At the foot of the Pyrenees Mountains, in the valley of Saurat, is the last quarry and factory for making natural whetstones, still in operation in France. Established in the early 1900s by the Cuminetti family, this operation was taken over in 2006 by Mr. Soucille of Thiers. The fine grain and mineralogical purity of the schistose sandstone of this quarry, allows for the manufacturing of a complete range of sharpening tools, from stone nail files to grinding wheels. And luckily for us, they still make scythe stones! In the video below Mr. Soucille takes us on a tour of the quarry and factory where these whetstones are produced.
The first time I gave the scythe any thought as a potentially useful tool for me, was while watching an episode of Elliot Coleman's cable TV show called Gardening Naturally. (See 17:25) He said that the scythe that had come to this country, was the "English" (aka American, or Anglo-American) scythe. It had grips that pointed to the front. But, he said the style that he preferred was what he called the "Swiss or German" style of scythe (aka "Austrian"), with the grips pointing toward you. I started out with the style that Elliot recommended. The first time I ever laid eyes on one these "English" scythes, was at the 2006 International Scythe Symposium, where Peter Vido brought out what he called "THE BEAST", as an example of the "perpetuation of a bad idea in snath design". "The Beast" was a surprisingly thick and heavy, and curvy Anglo-American style snath.
Not only did the Pennsylvania Dutch or "Deutsch", have good taste in scythe blades, they also had some world-class peening anvils, for the times, to sharpen them with. As proof that there has been a long tradition, of use of the "Austrian" scythe, in this country, these anvils are plentiful in and around Pennsylvania Dutch Pennsylvania. While all the blades seem to have been imported, these scythe anvils were hand-forged here in the USA, over a 100 years ago, out of wrought iron with a bit of hard steel inserted for the anvil face. The Pennsylvania Deutsch called them "Dengelstocks", but in their homeland Germany, the word dengelstock means the stump or base that the anvil is set in for peening, which is called "dengeln", in German. We would classify it as a tall scythe anvil. Tall anvils were usually used on large stumps that the person peening, could sit on as well. the anvil was tall enough for the seated person to get their legs underneath the blade. Most of them seem to be narrow anvils, but I have a seen some examples of wide dengelstocks in my collection. I like to point out that the Pennsylvania Dutch were actually Deutsch or German, because this is a very southern German or Bavarian-style of anvil.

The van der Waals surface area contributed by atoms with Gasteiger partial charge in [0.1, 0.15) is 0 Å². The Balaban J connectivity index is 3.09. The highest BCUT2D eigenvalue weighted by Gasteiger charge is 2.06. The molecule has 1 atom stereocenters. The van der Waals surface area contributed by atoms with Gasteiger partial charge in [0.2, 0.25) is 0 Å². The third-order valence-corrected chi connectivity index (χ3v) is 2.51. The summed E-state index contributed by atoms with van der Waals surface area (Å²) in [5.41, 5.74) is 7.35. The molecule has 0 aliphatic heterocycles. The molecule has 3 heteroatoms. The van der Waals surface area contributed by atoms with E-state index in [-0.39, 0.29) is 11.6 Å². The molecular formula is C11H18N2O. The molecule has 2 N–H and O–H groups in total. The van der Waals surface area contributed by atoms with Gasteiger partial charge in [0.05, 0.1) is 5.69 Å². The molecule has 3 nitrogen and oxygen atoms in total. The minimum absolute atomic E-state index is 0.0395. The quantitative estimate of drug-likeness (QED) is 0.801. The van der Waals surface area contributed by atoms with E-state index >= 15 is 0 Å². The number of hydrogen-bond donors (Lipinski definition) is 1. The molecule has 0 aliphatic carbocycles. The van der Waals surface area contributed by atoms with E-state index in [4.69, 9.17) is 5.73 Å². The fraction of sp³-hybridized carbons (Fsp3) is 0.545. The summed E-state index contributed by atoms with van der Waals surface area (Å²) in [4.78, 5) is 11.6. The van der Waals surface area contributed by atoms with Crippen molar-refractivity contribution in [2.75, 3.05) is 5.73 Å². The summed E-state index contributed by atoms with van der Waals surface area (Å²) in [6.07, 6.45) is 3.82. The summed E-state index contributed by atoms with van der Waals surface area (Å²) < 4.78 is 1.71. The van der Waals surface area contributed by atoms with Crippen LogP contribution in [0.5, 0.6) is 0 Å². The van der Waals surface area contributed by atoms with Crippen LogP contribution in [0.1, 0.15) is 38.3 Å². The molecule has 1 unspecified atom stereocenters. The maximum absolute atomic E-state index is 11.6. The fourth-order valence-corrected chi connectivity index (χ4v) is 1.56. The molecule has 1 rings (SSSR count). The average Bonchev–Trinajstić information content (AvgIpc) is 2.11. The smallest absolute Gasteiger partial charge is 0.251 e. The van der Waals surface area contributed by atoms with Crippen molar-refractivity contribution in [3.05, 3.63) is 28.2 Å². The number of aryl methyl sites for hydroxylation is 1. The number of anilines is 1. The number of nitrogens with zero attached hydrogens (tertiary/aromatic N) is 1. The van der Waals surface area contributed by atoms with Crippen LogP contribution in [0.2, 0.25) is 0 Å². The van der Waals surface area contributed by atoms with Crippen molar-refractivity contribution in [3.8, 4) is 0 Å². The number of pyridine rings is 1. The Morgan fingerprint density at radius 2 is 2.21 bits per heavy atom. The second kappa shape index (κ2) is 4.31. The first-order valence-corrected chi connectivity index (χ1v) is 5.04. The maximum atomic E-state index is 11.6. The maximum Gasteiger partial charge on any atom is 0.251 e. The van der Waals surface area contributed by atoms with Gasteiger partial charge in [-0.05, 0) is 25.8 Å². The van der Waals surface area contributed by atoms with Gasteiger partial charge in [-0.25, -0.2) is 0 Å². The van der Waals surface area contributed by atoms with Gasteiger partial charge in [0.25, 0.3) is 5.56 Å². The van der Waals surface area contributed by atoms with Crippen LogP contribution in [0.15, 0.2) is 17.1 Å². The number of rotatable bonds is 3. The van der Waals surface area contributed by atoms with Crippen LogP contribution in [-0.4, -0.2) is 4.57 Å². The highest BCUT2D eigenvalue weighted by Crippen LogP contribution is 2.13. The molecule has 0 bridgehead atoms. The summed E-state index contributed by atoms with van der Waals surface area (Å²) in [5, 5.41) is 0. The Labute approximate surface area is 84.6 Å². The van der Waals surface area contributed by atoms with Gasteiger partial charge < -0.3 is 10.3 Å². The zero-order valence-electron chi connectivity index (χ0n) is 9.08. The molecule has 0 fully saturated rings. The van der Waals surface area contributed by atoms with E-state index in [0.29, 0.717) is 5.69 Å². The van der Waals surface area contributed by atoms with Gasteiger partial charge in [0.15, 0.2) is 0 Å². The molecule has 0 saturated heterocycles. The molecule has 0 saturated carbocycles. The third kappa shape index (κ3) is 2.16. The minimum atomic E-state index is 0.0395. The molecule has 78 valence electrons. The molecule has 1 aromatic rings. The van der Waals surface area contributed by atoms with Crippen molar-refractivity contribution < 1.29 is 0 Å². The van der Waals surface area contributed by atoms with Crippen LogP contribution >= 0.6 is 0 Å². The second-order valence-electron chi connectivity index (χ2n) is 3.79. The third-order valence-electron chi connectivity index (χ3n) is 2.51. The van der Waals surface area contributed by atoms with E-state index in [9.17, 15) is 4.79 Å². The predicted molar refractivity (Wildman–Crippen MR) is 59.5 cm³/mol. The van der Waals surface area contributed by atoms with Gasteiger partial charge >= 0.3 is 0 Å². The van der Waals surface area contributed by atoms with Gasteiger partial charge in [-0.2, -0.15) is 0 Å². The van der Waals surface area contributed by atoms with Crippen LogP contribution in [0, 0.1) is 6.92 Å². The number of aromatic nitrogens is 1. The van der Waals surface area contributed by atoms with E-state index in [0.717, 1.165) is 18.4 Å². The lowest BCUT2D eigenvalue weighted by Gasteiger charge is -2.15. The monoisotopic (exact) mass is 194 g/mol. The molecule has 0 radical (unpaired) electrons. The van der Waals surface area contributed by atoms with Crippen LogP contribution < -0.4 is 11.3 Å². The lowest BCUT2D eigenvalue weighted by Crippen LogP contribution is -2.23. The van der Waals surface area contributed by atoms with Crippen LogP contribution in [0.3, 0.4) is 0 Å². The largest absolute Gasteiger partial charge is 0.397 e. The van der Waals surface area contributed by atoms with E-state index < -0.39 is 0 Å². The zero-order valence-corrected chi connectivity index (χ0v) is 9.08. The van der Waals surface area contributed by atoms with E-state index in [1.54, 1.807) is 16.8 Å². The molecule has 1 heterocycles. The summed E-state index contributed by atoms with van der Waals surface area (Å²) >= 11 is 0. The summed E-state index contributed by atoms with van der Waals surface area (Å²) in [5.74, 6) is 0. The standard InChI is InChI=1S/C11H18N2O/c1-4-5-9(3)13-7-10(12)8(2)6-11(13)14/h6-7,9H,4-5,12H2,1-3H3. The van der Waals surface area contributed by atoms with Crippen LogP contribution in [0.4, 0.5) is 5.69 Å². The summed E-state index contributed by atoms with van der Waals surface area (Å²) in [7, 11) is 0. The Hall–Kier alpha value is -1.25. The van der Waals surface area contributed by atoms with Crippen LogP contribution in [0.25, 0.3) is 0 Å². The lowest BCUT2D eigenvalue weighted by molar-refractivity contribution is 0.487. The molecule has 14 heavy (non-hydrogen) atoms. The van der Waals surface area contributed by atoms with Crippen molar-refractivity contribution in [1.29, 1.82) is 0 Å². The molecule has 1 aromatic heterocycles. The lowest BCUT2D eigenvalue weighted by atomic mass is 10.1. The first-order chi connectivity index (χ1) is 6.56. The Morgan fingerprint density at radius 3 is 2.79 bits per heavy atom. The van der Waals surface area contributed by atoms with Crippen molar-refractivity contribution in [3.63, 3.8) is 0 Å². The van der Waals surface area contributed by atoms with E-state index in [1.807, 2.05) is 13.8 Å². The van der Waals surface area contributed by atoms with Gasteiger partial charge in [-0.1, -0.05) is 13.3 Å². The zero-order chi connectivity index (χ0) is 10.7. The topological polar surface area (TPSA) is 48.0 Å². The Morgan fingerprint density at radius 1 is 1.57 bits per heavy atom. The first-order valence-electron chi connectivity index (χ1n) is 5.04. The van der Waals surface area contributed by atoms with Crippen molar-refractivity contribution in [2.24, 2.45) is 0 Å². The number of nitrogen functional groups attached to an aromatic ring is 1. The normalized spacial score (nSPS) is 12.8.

The gorgeous scythe blade above, was made for export to the USA, by the Redtenbacher scythe factory, of Austria. Redtenbacher was the largest scythe factory in the world, at the time. It finally closed it's scythe production in 1987, due to the huge decline in demand, with the rise of mechanized agriculture. One of it's factory buildings was turned into a scythe museum; the Geyerhammer Scythe Museum. It has three heavy water-wheels, and shows 400 years of scythe blade making history. It is now popular tourist destination. The Scharnstein castle ruins nearby, also add to it's attraction. See http://www.sensenmuseum.at/
At it's high point, the Redtenbacher Scythe factory produced a 120 different models of scythe blades, and sold to over 90 different counties, including the USA. Each model was produced in 2-6 different lengths. They produced a brand of scythes labeled Schwanen Sense, and several models were exported to the United States, and they were especially popular with the Pennsylvania Dutch here. I know that the model above was produced in 70-75-80cm lengths.
Just got these peening guides back from our local machine shop. I spent many hours over the past couple of weeks, in hardware stores trying out all kinds of combinations of aluminum bars, and nuts, bolts, washers, and spacers, until I finally came up with a combination and design that worked. Then I had a local machine shop cut the aluminum pieces, router out the slots, drill and thread the screw hole, and chamfer all the edges. They did a beautiful job. The finished product is sleek, and works wonderfully.
From my limited experience with harvesting grains, I would say that oats have got to be one of the easiest grains to mow with a scythe, but one of the hardest to mow neatly. It practically jumps out of the way of the scythe blade, but the grain heads fall to the right, or every which way, unless you use a grain cradle. "Where can I get a grain cradle?", you ask. If I could get them, believe me, I would carry them. Unfortunately, I don't know of anybody that still manufactures a grain-cradle. It's on my list of products to develop for 1SR, but until then you will have to make your own.
Or.... you could try this simple technique. In the video below, these people are implementing a brilliant idea that I have not seen, or heard of before. An assistant to the scyther, holds a light pole against the standing grain, for the scyther's next stroke, which keeps it from falling over, and apparently has the effect of guiding the stalks to move over to the left, just like it would with a grain cradle! I can't wait to try this myself! If any of you get to it before I do, let me know how it works out.